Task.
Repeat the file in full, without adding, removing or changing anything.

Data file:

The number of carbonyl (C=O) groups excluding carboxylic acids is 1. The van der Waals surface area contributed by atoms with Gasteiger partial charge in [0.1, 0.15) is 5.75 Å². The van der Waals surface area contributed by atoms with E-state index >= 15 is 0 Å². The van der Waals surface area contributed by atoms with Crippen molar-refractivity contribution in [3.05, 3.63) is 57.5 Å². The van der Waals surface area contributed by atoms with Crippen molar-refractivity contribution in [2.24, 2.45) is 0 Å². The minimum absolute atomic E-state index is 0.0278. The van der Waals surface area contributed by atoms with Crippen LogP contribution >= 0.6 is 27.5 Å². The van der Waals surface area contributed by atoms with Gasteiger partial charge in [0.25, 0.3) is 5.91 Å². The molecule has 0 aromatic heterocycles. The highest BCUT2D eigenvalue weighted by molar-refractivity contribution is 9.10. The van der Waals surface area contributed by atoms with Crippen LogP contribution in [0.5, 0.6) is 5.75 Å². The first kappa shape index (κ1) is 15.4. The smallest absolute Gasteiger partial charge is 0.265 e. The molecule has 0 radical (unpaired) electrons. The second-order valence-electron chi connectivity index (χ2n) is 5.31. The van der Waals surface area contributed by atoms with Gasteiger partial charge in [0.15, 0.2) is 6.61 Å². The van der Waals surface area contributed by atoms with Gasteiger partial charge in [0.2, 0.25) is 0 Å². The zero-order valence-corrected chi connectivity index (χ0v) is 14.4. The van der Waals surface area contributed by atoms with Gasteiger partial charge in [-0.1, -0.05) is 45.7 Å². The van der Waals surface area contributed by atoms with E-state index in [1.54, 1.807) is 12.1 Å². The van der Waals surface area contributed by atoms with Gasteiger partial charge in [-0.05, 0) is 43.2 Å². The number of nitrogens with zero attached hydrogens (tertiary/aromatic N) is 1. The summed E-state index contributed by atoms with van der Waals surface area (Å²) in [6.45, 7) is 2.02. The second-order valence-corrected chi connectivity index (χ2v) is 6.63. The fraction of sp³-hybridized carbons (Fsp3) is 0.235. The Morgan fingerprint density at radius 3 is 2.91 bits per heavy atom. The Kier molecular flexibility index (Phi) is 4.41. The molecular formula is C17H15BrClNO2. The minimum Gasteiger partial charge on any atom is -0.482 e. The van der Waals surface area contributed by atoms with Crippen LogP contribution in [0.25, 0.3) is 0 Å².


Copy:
The number of carbonyl (C=O) groups excluding carboxylic acids is 1. The van der Waals surface area contributed by atoms with Gasteiger partial charge in [0.1, 0.15) is 5.75 Å². The van der Waals surface area contributed by atoms with E-state index >= 15 is 0 Å². The van der Waals surface area contributed by atoms with Crippen molar-refractivity contribution in [3.05, 3.63) is 57.5 Å². The van der Waals surface area contributed by atoms with Crippen molar-refractivity contribution in [2.24, 2.45) is 0 Å². The minimum absolute atomic E-state index is 0.0278. The van der Waals surface area contributed by atoms with Crippen LogP contribution >= 0.6 is 27.5 Å². The van der Waals surface area contributed by atoms with Gasteiger partial charge in [0.25, 0.3) is 5.91 Å². The molecule has 0 aromatic heterocycles. The highest BCUT2D eigenvalue weighted by molar-refractivity contribution is 9.10. The van der Waals surface area contributed by atoms with Crippen LogP contribution in [0.5, 0.6) is 5.75 Å². The first kappa shape index (κ1) is 15.4. The smallest absolute Gasteiger partial charge is 0.265 e. The molecule has 0 radical (unpaired) electrons. The second-order valence-electron chi connectivity index (χ2n) is 5.31. The van der Waals surface area contributed by atoms with Gasteiger partial charge in [0.15, 0.2) is 6.61 Å². The van der Waals surface area contributed by atoms with Gasteiger partial charge in [0.2, 0.25) is 0 Å². The zero-order valence-corrected chi connectivity index (χ0v) is 14.4. The van der Waals surface area contributed by atoms with Gasteiger partial charge in [-0.1, -0.05) is 45.7 Å². The van der Waals surface area contributed by atoms with E-state index in [1.54, 1.807) is 12.1 Å². The van der Waals surface area contributed by atoms with Gasteiger partial charge in [-0.05, 0) is 43.2 Å². The number of nitrogens with zero attached hydrogens (tertiary/aromatic N) is 1. The summed E-state index contributed by atoms with van der Waals surface area (Å²) in [6.45, 7) is 2.02. The second-order valence-corrected chi connectivity index (χ2v) is 6.63. The fraction of sp³-hybridized carbons (Fsp3) is 0.235. The Morgan fingerprint density at radius 3 is 2.91 bits per heavy atom. The Kier molecular flexibility index (Phi) is 4.41. The molecular formula is C17H15BrClNO2. The minimum Gasteiger partial charge on any atom is -0.482 e. The van der Waals surface area contributed by atoms with Crippen LogP contribution in [0.25, 0.3) is 0 Å².